Henry Stone, the founder of the hit-machine that was T.K. Records (and its associated labels and sub-labels), died last week at the impressively ripe old age of 93. It was T.K. that issued dancefloor gold like T-Connection’s At Midnight; Jimmy ‘Bo’ Horne’s Spank; Peter Brown’s Do You Wanna Get Funky With Me? and the ultimate money-makers, Anita Ward’s Ring My Bell and George McCrae’s Rock Your Baby (which happened to be the first soul single I ever bought, in its injection-mould labelled UK 45 incarnation).
Music legend has it that McCrae pulled a knife on Stone in an argument about unpaid royalties after the record became an international hit and Stone is supposed to have settled the debt with a roll of bills and the keys to his Cadillac (depending on whom you believe, McCrae left the studio either knowing or not knowing that his new car was in fact a rental). However, the whole story may well be invention, since Stone was no Morris Levy, the crooked music supremo who built an empire out of swindling black artists and is often credited as the inspiration for Hesh Rabkin in The Sopranos. As Jacob Katel wrote in the Miami New Times last week, Stone “made many artists very rich, always paid what he owed, and is held in high esteem by 90 per cent of everybody who ever worked with him.”
Stone was no Henry-come-lately to black music when TK rode the disco wave so successfully throughout the 1970s. As a young man, he had played trumpet in the US Army’s first racially-integrated band while stationed in New Jersey towards the end of the Second World War. After a post-demob stint on the West Coast, he moved to Miami in 1947, where he built a record distribution empire (and a smaller recording operation) parlaying his intimate knowledge of what were then called ‘race records’ into a very successful business. There is no doubt he had an excellent ear for talent: it was Stone who first recorded the then unknown Ray Charles back in 1951, and he went on to record James Brown’s first hit, Please, Please, Please in 1956, and, much later Funky Nassau by The Beginning of the End and Clean Up Woman by Betty Wright, both big crossover r’n’b hits in 1971.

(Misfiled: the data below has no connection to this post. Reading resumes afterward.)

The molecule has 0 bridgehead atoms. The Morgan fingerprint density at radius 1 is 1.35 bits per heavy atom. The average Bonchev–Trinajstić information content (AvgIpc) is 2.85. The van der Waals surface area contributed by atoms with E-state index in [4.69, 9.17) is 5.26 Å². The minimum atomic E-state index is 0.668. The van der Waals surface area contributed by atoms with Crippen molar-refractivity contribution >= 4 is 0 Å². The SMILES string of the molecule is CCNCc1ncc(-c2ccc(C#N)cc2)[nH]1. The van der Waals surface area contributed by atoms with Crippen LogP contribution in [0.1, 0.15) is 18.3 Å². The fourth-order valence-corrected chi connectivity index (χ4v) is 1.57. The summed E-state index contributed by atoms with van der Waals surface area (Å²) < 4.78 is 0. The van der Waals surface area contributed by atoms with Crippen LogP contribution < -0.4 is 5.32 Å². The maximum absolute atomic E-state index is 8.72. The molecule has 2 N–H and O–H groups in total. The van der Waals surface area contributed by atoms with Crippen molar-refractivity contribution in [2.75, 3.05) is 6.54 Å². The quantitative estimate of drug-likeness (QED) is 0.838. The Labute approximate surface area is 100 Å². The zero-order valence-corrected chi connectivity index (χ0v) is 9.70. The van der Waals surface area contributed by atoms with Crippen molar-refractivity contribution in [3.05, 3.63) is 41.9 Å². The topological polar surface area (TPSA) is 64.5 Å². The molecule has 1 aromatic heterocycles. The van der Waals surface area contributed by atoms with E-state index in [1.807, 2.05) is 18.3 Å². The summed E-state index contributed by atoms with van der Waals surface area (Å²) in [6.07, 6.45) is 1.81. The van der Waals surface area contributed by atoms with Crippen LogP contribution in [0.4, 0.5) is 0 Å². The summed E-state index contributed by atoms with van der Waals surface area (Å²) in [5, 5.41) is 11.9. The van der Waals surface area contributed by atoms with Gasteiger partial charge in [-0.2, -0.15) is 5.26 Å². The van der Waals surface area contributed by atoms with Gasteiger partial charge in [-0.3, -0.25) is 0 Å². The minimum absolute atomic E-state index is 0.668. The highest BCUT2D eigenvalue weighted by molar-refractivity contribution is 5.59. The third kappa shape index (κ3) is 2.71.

But it was Why Can’t We Live Together by session musician (and Miami lounge club owner) Timmy Thomas in 1972 that Stone himself credited as the first TK record. It’s probably the ultimate exhibit in the argument for less-is-more: Thomas’s passionate plea for racial harmony is wailed over his minimally bluesy sustained organ chords and stabs and a primitive drum machine. After that came a string of much bigger, busier and grander productions, not least from TK’s house group, KC & The Sunshine Band (whose co-founders wrote Rock Your Baby before giving it to McCrae), with their big-hitting singles including That’s The Way (I Like It) and (Shake, Shake, Shake) Shake Your Booty (one day, there’s a disco mixtape to be made using nothing but songs with partially-bracketed titles).